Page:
George Becali, a former Romanian MEP notorious for his homophobic statements and currently owner of the Steaua București football club, declared he did not want gay men to play on his team.
Human rights NGO ACCEPT complained about such a homophobic statement by Mr Becali as owner of the football club, and employer of its players.
EU Directive 2000/78 prohibits discrimination in employment, including on the basis of sexual orientation.
The Romanian judiciary asked the Luxembourg-based EU Court of Justice (different from the Strasbourg-based European Court of Human Rights) to indicate how the EU judges believed EU law should apply to this case.
In a statement yesterday, the EU Court of Justice explained that even though Mr Becali doesn’t formally employ his club’s players, his negative statement towards gay men could indicate a bias from his club.
According to the Directive, the club would now have to prove they do not discriminate on the basis of sexual orientation when hiring players.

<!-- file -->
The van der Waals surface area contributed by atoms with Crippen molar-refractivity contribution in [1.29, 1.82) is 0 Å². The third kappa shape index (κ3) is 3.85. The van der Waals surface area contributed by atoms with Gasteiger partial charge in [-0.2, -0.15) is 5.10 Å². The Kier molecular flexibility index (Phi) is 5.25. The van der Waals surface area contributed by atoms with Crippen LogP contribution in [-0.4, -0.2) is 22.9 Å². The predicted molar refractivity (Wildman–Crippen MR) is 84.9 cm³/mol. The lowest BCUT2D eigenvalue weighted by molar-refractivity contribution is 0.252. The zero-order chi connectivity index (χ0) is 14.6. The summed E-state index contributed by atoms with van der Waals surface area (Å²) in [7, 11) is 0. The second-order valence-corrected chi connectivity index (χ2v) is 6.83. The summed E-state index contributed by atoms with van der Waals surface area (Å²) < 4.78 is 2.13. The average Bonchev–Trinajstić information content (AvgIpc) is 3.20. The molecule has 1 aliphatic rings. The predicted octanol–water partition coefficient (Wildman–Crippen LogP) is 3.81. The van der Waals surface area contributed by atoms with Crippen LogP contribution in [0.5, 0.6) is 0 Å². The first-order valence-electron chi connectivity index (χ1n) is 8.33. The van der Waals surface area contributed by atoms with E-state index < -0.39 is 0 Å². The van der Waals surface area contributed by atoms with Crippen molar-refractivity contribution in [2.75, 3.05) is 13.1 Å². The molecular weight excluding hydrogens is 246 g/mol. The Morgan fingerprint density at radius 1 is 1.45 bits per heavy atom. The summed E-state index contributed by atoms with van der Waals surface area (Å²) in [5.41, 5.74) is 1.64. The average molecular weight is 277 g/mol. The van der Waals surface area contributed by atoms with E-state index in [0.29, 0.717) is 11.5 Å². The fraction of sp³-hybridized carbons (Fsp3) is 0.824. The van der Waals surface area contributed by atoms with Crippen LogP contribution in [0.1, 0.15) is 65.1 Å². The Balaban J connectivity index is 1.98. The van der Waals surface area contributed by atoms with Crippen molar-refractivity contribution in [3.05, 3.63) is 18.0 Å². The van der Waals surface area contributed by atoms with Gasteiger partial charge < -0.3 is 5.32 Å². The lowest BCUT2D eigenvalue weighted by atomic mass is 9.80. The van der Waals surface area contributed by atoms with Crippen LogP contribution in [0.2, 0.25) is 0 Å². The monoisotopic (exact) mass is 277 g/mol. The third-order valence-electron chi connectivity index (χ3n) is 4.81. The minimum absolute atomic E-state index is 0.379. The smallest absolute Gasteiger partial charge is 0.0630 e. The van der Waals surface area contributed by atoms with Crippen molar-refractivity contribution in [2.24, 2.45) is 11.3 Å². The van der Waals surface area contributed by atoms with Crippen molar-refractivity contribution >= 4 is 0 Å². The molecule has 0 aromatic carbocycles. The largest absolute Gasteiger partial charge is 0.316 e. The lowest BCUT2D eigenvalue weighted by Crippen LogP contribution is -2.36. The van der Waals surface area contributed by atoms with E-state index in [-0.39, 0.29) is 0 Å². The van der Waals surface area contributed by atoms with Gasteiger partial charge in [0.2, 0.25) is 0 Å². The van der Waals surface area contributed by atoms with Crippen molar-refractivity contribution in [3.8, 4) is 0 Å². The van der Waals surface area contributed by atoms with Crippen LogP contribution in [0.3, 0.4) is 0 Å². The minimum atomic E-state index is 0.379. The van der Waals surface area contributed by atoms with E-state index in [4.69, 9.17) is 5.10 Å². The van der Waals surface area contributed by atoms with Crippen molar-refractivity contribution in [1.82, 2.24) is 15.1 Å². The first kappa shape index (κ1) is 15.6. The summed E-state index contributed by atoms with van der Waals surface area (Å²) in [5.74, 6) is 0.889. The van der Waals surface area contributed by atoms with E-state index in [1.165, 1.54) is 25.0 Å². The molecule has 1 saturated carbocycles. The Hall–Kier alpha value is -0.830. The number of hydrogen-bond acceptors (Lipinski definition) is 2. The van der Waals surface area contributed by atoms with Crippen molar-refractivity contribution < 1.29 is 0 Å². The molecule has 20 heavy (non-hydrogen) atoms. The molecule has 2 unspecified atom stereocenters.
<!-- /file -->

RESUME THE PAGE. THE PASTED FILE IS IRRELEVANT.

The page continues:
Reacting to the preliminary ruling, Renate Weber MEP said: “I wholeheartedly welcome the Court’s interpretation. From the very beginning my understanding of this Directive was that employers could not discriminate, even if only in words. Every employer must behave accordingly, and even more so when they are a politician and Member of Parliament.”
Raül Romeva i Rueda MEP, Vice-President of the LGBT Intergroup and Rapporteur on the new equality directive, added: “This shows the importance of EU anti-discrimination law. Currently such discrimination is forbidden in employment only, but we can see how necessary such a law would be outside of employment.”
“Germany, and with it the Council of the European Union, have been sitting on this proposal for almost five years now. It’s high time they made serious progress on this file.”